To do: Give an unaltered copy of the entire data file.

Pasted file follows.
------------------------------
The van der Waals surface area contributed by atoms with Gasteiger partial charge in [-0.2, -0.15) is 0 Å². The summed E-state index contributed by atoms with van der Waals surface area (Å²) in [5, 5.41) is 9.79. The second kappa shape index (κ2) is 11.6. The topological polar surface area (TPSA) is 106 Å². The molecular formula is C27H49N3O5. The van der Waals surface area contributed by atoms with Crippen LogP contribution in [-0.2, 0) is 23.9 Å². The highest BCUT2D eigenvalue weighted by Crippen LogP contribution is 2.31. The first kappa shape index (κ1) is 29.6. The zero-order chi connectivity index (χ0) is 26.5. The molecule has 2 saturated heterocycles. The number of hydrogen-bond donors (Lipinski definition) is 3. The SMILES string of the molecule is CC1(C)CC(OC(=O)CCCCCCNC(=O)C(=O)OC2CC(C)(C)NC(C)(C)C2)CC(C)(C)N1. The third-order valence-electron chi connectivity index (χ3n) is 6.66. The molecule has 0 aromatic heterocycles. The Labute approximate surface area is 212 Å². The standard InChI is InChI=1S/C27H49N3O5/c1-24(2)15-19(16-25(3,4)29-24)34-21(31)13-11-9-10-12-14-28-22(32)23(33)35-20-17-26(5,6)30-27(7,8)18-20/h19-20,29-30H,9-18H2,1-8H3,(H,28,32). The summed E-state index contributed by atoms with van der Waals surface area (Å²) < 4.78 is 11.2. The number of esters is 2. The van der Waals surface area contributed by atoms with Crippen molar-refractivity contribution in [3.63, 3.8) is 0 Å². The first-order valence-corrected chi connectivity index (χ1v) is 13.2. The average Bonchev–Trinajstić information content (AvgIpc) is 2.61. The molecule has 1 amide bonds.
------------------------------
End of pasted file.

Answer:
The van der Waals surface area contributed by atoms with Gasteiger partial charge in [-0.2, -0.15) is 0 Å². The summed E-state index contributed by atoms with van der Waals surface area (Å²) in [5, 5.41) is 9.79. The second kappa shape index (κ2) is 11.6. The topological polar surface area (TPSA) is 106 Å². The molecular formula is C27H49N3O5. The van der Waals surface area contributed by atoms with Crippen LogP contribution in [-0.2, 0) is 23.9 Å². The highest BCUT2D eigenvalue weighted by Crippen LogP contribution is 2.31. The first kappa shape index (κ1) is 29.6. The zero-order chi connectivity index (χ0) is 26.5. The molecule has 2 saturated heterocycles. The number of hydrogen-bond donors (Lipinski definition) is 3. The SMILES string of the molecule is CC1(C)CC(OC(=O)CCCCCCNC(=O)C(=O)OC2CC(C)(C)NC(C)(C)C2)CC(C)(C)N1. The third-order valence-electron chi connectivity index (χ3n) is 6.66. The molecule has 0 aromatic heterocycles. The Labute approximate surface area is 212 Å². The standard InChI is InChI=1S/C27H49N3O5/c1-24(2)15-19(16-25(3,4)29-24)34-21(31)13-11-9-10-12-14-28-22(32)23(33)35-20-17-26(5,6)30-27(7,8)18-20/h19-20,29-30H,9-18H2,1-8H3,(H,28,32). The summed E-state index contributed by atoms with van der Waals surface area (Å²) < 4.78 is 11.2. The number of esters is 2. The van der Waals surface area contributed by atoms with Crippen molar-refractivity contribution in [3.63, 3.8) is 0 Å². The first-order valence-corrected chi connectivity index (χ1v) is 13.2. The average Bonchev–Trinajstić information content (AvgIpc) is 2.61. The molecule has 1 amide bonds.